What about that “off-with-his-head” thing?

Reader Kevin, who I’m beginning to suspect is writing a term paper on the French Revolution, writes again to ask what led to the Reign of Terror. It’s another great question to which again there may be no easy answer. But I’m always up for flappin’ my fingers on the subject of history…I’ll give it a try. Jump in, proper historians, since I’m bound to slip up at some point here.

It’s popularly thought, at least here in the States, that the Terror happened in the immediate aftermath of the French Revolution of 1789. The peasants stormed the Bastille one day and started chopping off heads the next. In point of fact it did not happen that way. It took another four years from the time of the initial uprisings in Paris to the ascension of Maximilien Robespierre, the Jacobins and the guillotine. The intervening years were rather moderate. Various forms of representative democracy were tried, including a British-style constitutional monarchy which failed, leading to the execution of King Louis XVI in early 1793.

So then what kicked off the Terror? Some historians theorize that it arose from popular frustration, when the promised reforms of the French Revolution didn’t materialize in the first few years, sentiment boiled over and the head-chopping began. It may also be the case that after other alternative forms of government had failed, the radical approach of Robespierre was the only thing that hadn’t been tried. Whatever the case, once the Jacobins seized power and centralized it under their Committee of Public Safety, a de-facto dictatorship was created and the regime began to systematically kill off its opponents.

These opponents included of course the aristocracy and the clergy, who we beheaded by the thousands, as well as the opposing moderates who still remained in the government, the so-called Girondists. Yet to me the truly striking feature of the Reign of Terror wasn’t the number of aristocrats, priests and politicians who were executed, but the number of peasant and middle-class folks who were also put to the blade, people who — for offenses large and small — were labeled “enemies of the revolution” and sentenced to death. These ordinary French men and women accounted for some 75% of the 40,000 deaths the occurred during the Terror.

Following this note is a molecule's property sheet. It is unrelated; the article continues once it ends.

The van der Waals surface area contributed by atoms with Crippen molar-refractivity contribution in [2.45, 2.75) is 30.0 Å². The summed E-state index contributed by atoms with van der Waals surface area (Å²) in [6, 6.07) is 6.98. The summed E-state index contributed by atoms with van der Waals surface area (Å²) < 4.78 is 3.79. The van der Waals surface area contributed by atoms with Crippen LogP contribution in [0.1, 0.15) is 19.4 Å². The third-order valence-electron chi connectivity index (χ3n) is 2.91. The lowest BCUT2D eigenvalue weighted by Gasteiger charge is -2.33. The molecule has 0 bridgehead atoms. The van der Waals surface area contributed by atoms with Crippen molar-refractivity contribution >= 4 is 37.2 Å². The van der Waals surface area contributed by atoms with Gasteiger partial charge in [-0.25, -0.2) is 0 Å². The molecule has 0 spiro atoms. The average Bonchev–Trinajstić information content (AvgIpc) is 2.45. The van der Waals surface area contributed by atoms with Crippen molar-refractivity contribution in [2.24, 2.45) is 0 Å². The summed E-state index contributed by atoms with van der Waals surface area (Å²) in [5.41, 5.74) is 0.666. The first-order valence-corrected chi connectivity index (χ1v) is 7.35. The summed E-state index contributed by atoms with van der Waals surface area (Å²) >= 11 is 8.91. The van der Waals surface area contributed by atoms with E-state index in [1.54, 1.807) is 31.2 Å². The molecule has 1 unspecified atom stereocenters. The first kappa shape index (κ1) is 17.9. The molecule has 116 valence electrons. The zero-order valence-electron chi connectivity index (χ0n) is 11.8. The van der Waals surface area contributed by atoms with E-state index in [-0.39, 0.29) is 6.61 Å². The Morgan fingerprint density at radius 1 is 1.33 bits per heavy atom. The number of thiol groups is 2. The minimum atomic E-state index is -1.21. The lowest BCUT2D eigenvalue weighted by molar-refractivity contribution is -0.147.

Was that “justice”? In the view of Robespierre, and most of the rest of the Jacobins, it was. “Terror is nothing else than justice, prompt, severe, inflexible,” he said.

But why did the Jacobins start killing ordinary citizens? All you can really say is that once a bloodbath like the Terror starts, it’s awfully hard to stop. To me the ultimate symbol of the depravity of the Terror is a fellow by the name of Jean Paul Marat. Marat was a twisted pseudo-journalist who, because of a skin condition, sat in a bathtub all day writing out long lists of names: people who would eventually be targeted for arrest and execution. Most of them Marat never knew — he’d only heard of them — but that didn’t stop him from writing and writing his lists, which eventually became orders, which turned into tribunals, then trips to the block.

Fortunately for France a young woman by the name of Charlotte Corday took the Marat matter into her own hands. A revolutionary but of a milder sort, Corday like a great many of her countrymen wanted a more egalitarian future but had had enough of the Jacobins and their constant bloodlettings. So she called on Marat one day, ostensibly to supply him with information on a brewing rebellion, and stabbed him in his tub. You’ve probably seen this famous painting of the incident. Similar fates befell many of Marat’s ilk including Robespierre himself, once the French people began to rise up against the constant killing and other ideological flights of fancy. Robespierre was shot in the jaw before being guillotined in 1794.

That was the end of the Terror though not of the Revolution which officially continued to 1799, the year when Napoleon Bonaparte ultimately staged a coup and…well that’s whole ‘nother story, non?

16 thoughts on “What about that “off-with-his-head” thing?”

  1. Thanks for that. I had no idea of that period of calm or that so many of the less fortunate where also guillotined.

    I wonder how much A Tale of Two Cities (1859) has colored our view of history or if it had already been distorted in the 70 or so intervening years leaving Charles Dickens with the interpretation he wrote.